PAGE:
Links are provided with buttons and linking text. Linking text is either underlined, or shows as underlined when the mouse hovers over the words, depending on the settings of your browser. These links are designed to be convenient for those who like to navigate a website using links. For those who would rather navigate the site without using these links, all of the website is available by using the yellow navigation bars with black lettering, at the left, the left sidebars, to go from page to page, and the scroll bar at the right to scroll down each page.
Navigation on this website most buttons in this section are operational
WebSite Search is performed from the search box at the right >>>
WebSite Search searches the whole website, but does not highlight the located words on the pages it finds. Use Control-F ('Ctrl'+'F') to search the found webpages when they are opened. Control-F in most browsers will highlight the words on the page, and allow scrolling through the words in order.
Madden Accident Analysis & Forensic Engineering, through its Senior Forensic Engineer, James D. Madden, P.E., a licensed professional engineer, has performed Accident Investigations, Engineering Analyses and Accident Reconstructions for accidents, incidents and cases in the metropolitan areas of Cleveland, Akron, Canton, Toledo, Warren, Youngstown, Mansfield, Columbus, Dayton, Cincinnati, Lima, Findlay, Marietta and Steubenville, as well elsewhere throughout Ohio, and the metropolitan areas of Pittsburgh and Erie, as well as elsewhere throughout western and central Pennsylvania, and the metropolitan areas of Detroit, Ann Arbor, Lansing, Flint and Port Huron, as well as elsewhere in southern Michigan, and the metropolitan areas of Buffalo and Syracuse, as well as elsewhere in western and central New York state. In many of these areas James D. Madden, P.E. has provided expert reports and testified in the capacity of an Expert Witness in court proceedings, including depositions, arbitrations and/or trials.
Madden Accident Analysis & Forensic Engineering, through its Senior Forensic Engineer James D. Madden, P.E., is available for Accident Investigations, Engineering Analyses, Accident Reconstructions, and testimony in deposition, arbitration and trial, for cases located throughout North America.
There are also notes and suggestions throughout the webpages about using the links, both buttons and linked words. There are also suggestions throught the webpages about using the search box, and Ctrl F (Control F). These items all work similarly to those on other websites.
example of previously used raised button:
■ The Search Box vs. 'Control F' ■ Website Search, use of the Search Box ■ Page Search, use of 'Control F' ■ Examples of Links on Pages on this Website ■ Consultation with Senior Forensic Engineer ■ Links to Other Pages (left sidebars)
click on the underlined squares to link to the subject
Table of Contents for Website & Page Search Page - links to content on this page
for more information,
click on subject listings below
Related Basic Specialties
These Specialties are in a website which will open in a separate tab to the right of the current tab. This website in the current tab and the new website will be available side by side.
If lines of text overlap in this website check the browser zoom setting - reducing the zoom should prevent overlap of lines of text.
If parts of the website are missing or distorted, such as a section of the Left Navigation Bar, or a button, try rebooting the page in the browser, one or more times - click on the circle arrow at the left of the website name [URL].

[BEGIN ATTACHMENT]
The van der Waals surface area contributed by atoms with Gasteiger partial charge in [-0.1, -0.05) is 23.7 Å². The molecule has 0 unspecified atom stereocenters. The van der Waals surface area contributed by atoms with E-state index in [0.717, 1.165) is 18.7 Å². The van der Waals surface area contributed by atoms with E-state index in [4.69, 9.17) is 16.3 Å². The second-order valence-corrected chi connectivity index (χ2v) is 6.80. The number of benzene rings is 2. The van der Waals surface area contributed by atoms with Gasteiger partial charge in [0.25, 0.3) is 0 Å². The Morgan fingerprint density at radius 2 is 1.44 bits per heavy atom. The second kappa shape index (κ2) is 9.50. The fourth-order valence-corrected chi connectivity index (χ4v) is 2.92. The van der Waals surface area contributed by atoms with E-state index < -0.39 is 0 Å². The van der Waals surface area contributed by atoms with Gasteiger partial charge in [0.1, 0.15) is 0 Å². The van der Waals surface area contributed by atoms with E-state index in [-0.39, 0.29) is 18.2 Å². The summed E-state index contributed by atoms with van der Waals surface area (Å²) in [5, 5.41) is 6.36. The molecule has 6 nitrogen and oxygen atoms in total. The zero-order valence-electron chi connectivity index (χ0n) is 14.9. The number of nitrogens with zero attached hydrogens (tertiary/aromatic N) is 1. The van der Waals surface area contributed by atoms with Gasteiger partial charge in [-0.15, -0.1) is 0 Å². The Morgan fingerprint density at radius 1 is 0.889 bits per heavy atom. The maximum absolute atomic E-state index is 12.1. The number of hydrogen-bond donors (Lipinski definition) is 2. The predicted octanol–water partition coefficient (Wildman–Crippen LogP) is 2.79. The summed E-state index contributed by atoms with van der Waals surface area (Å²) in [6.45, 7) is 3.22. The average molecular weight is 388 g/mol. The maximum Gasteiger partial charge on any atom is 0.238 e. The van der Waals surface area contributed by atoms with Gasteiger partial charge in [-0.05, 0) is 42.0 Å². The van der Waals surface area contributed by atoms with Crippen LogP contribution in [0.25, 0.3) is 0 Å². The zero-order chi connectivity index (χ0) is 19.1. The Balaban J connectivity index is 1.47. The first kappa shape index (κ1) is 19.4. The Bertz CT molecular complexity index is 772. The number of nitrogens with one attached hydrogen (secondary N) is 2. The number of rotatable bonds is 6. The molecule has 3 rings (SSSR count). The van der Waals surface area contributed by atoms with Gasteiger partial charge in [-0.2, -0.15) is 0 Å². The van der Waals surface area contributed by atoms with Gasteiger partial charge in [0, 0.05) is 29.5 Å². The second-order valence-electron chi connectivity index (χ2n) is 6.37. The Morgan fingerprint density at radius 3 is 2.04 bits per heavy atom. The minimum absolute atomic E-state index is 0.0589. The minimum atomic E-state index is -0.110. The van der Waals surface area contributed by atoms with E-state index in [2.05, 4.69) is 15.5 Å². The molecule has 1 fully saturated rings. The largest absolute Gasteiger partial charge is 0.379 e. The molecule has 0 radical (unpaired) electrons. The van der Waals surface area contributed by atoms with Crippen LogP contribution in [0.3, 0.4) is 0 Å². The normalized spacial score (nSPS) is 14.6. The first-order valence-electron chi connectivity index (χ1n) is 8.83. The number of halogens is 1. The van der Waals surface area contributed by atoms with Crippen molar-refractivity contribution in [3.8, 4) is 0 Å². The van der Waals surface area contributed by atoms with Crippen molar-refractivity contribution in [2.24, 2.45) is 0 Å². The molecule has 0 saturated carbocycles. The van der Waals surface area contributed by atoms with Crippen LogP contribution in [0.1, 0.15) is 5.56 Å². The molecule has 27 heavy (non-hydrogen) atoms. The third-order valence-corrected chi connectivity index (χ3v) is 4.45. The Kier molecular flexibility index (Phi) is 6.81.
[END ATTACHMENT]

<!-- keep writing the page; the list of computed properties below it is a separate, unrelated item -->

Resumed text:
Madden Accident Analysis & Forensic Engineering
over 30 Years Investigating, Analyzing, Reconstructing & Testifying about Accidents
Forensic Engineering & Scientific Accident Reconstruction
Copyright 2011, 2012, 2015, 2016, 2018, 2019 by Madden Accident Analysis & Forensic Engineering and James D. Madden, P.E., aka James Madden and Jim Madden.
All rights reserved. This website contains photographs which are licensed with restrictions that prohibit downloading, reproduction, re-publication or re-transmission.
Madden Accident Analysis & Forensic Engineering, through its Senior Forensic Engineer, James D. Madden, P.E., a licensed professional engineer, has performed Accident Investigations, Engineering Analyses and Accident Reconstructions routinely for accidents, incidents and cases located in Ohio, Pennsylvania, Michigan, and New York, in the technical areas which are noted in this website, as well as providing expert reports and testifying in court proceedings in these states in the capacity of an Expert Witness, including depositions, arbitrations and/or trials, with Forensic Engineering work also performed in, and/or for cases in, Illinois, Maryland, North Carolina, Vermont, Kansas and Utah, with testimony in court in Kansas.
Madden Accident Analysis & Forensic Engineering
1700 West Market Street, Suite 318, Akron, Ohio 44313, or
8803 Brecksville Road, Suite 7-216, Cleveland, Ohio 44141
phone: 440-838-0640 or 440-832-9540, fax: 440-838-1192
WebSite Search sometimes will, and sometimes will not, find whole words from parts of words. But WebSite Search will find two exact words which are separated by other words. WebSite Search responds to some synonyms, but not all. For example, WebSite Search may not respond to a singular word if the website only has its plural, especially an irregular plural (e.g. 'children'). The 'advanced search option' available under the main WebSite Search box and on the search results page offers more flexibility in the search. See 'search tips' on the advanced search option page for assistance. For the most complete search, use singular and plural forms of a word, and variants of a word.
WebSite Search searches the whole website but does not highlight words. Control-F (Ctrl+F) searches only the webpage that is open at the time of its use, but usually highlights words.
Use Control F ('Ctrl' +'F') to find words on the page you are on. In general, 'Ctrl-F' will find whole words from partial words (e.g. 'engineering' from 'engine').
For WebSite Search to find a match, sometimes the exact letters and punctuation, or close to that, must be in the search box at right. Add a space after the last letter for a search for an exact word.